The legal relationship between a Kentucky employer and a Kentucky employee can range from the very simple to very complex. Both employers and employees need a basic understanding of these rules in order to understand their rights in the event of conflict.
The simplest employer-employee relationship is known as the “at will doctrine.” In the absence of a written employment contract, an employer may fire an employee – and an employee may quit a job – without giving any reason or explanation.
The most important limit on the at-will employment rule is the doctrine of constructive discharge. An employee who quits a job to escape intolerable working conditions such as racial discrimination, pay inequity, or gender discrimination, may wish to seek damages from the employer for wrongful conduct, but the employer may attempt to invoke the at-will employment rule. That attempt is often limited by the rule of constructive discharge, which states that a person may be deemed to have been fired by the employer if the workplace environment imposes conditions that a reasonable person would find intolerable. For example, a black worker may be subject to discriminatory treatment due to his skin color. An employee in that situation who quits the job may later sue for damages and claim that he was constructively discharged. In Kentucky, an employer may not fire an employee if the discharge would violate an important public policy. For example, an employee cannot be fired for seeking workers’ compensation benefits.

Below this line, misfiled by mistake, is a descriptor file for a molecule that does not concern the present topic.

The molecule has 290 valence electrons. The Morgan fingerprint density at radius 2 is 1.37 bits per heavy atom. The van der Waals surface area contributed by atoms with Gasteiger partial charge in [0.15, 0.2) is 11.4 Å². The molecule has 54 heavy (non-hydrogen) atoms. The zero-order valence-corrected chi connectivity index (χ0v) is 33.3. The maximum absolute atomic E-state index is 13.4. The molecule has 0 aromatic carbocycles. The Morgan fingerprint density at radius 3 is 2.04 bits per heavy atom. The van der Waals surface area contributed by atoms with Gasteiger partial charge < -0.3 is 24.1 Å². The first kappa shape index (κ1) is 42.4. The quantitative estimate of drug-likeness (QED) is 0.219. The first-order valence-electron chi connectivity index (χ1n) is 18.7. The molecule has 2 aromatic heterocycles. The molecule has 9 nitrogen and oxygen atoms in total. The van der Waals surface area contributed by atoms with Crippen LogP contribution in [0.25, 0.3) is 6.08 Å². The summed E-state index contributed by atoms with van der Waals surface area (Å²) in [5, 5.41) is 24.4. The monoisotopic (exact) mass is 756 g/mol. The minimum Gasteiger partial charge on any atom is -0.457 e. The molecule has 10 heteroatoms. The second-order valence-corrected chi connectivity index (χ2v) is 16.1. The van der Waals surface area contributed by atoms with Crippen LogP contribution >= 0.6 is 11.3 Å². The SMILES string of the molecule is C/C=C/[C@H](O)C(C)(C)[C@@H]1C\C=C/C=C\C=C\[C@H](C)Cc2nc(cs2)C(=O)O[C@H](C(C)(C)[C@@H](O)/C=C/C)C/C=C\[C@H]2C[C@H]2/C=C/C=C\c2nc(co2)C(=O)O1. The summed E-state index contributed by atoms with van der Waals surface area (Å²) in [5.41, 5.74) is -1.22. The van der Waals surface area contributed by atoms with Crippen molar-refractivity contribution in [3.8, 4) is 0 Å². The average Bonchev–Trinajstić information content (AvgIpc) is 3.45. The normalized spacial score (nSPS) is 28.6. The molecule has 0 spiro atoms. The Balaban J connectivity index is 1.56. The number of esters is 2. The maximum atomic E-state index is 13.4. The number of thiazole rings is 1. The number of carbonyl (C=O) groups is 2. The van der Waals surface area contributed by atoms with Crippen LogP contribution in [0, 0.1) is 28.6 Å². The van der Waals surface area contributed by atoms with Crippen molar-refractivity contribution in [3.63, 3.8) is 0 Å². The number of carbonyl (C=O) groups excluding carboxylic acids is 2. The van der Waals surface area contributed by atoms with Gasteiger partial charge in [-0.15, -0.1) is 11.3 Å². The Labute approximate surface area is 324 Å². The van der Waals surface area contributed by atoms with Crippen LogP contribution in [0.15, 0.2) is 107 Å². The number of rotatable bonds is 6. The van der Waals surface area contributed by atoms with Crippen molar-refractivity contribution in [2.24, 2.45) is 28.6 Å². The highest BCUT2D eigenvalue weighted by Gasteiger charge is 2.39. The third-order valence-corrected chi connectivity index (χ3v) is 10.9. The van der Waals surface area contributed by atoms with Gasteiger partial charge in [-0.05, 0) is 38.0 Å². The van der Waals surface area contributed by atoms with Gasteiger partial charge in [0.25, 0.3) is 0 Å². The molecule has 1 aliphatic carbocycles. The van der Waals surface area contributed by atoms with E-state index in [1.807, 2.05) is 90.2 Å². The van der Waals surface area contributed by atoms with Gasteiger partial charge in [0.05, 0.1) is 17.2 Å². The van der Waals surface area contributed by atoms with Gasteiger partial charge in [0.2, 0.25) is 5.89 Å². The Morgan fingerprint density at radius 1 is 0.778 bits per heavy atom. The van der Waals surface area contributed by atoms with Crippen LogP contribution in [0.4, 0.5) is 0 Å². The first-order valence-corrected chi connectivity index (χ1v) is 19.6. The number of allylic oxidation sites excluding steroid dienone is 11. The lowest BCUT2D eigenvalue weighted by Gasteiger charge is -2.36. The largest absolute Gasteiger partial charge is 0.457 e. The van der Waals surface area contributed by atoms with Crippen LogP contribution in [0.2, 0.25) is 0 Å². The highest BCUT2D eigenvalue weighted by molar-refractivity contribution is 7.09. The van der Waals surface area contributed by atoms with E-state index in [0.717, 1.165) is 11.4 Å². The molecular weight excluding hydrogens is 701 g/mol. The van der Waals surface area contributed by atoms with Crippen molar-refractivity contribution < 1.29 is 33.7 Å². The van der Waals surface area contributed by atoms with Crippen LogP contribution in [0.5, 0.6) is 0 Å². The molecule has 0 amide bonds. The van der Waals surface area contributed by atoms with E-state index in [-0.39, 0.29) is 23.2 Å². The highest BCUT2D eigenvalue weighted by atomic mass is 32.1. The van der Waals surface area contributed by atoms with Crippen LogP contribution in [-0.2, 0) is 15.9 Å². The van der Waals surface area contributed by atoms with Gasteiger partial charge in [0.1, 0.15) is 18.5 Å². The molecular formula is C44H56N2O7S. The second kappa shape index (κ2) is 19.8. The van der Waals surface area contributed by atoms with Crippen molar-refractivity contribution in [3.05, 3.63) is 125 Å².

Proving constructive discharge
Proving constructive discharge can be difficult. The employee must introduce evidence of the employer’s state of mind and prove that the employer had an improper motive in discharging the employee. Such evidence may consist of witnesses testifying about statements the employer made or correspondence and other documents in which the employer expressed such sentiments.
The rules of at-will employment and constructive discharge often collide in disputes about an employee’s discharge or decision to sue for damages after quitting a job. Anyone finding themselves in the midst of such a controversy as an employer or employee may wish to consult an experienced employment law attorney for an evaluation of the evidence and an opinion of the likelihood of achieving a favorable outcome.